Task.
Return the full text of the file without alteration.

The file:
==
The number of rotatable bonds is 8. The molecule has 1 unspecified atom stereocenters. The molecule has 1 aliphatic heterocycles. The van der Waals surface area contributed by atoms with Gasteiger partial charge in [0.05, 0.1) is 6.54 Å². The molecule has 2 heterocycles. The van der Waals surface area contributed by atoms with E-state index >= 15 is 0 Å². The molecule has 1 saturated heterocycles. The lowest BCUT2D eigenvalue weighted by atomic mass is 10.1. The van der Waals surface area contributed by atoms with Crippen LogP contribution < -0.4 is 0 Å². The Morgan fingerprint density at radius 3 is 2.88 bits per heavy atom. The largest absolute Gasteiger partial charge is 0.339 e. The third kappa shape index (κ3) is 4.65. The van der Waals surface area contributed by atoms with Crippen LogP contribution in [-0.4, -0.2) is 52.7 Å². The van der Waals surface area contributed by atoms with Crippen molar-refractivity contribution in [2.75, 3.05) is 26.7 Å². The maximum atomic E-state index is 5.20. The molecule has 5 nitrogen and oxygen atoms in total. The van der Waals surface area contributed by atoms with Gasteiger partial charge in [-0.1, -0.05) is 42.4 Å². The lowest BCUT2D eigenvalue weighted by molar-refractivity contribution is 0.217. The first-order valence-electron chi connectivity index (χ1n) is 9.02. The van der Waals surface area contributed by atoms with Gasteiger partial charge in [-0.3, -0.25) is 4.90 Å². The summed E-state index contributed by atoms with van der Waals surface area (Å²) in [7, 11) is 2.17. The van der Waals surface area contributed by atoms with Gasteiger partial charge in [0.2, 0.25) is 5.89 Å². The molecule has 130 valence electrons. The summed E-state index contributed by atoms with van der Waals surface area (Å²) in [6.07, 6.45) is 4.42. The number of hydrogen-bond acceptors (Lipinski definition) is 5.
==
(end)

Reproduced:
The number of rotatable bonds is 8. The molecule has 1 unspecified atom stereocenters. The molecule has 1 aliphatic heterocycles. The van der Waals surface area contributed by atoms with Gasteiger partial charge in [0.05, 0.1) is 6.54 Å². The molecule has 2 heterocycles. The van der Waals surface area contributed by atoms with E-state index >= 15 is 0 Å². The molecule has 1 saturated heterocycles. The lowest BCUT2D eigenvalue weighted by atomic mass is 10.1. The van der Waals surface area contributed by atoms with Crippen LogP contribution < -0.4 is 0 Å². The Morgan fingerprint density at radius 3 is 2.88 bits per heavy atom. The largest absolute Gasteiger partial charge is 0.339 e. The third kappa shape index (κ3) is 4.65. The van der Waals surface area contributed by atoms with Crippen LogP contribution in [-0.4, -0.2) is 52.7 Å². The van der Waals surface area contributed by atoms with Crippen molar-refractivity contribution in [2.75, 3.05) is 26.7 Å². The maximum atomic E-state index is 5.20. The molecule has 5 nitrogen and oxygen atoms in total. The van der Waals surface area contributed by atoms with Gasteiger partial charge in [-0.1, -0.05) is 42.4 Å². The lowest BCUT2D eigenvalue weighted by molar-refractivity contribution is 0.217. The first-order valence-electron chi connectivity index (χ1n) is 9.02. The van der Waals surface area contributed by atoms with Gasteiger partial charge in [-0.3, -0.25) is 4.90 Å². The summed E-state index contributed by atoms with van der Waals surface area (Å²) in [7, 11) is 2.17. The van der Waals surface area contributed by atoms with Gasteiger partial charge in [0.2, 0.25) is 5.89 Å². The molecule has 130 valence electrons. The summed E-state index contributed by atoms with van der Waals surface area (Å²) in [6.07, 6.45) is 4.42. The number of hydrogen-bond acceptors (Lipinski definition) is 5.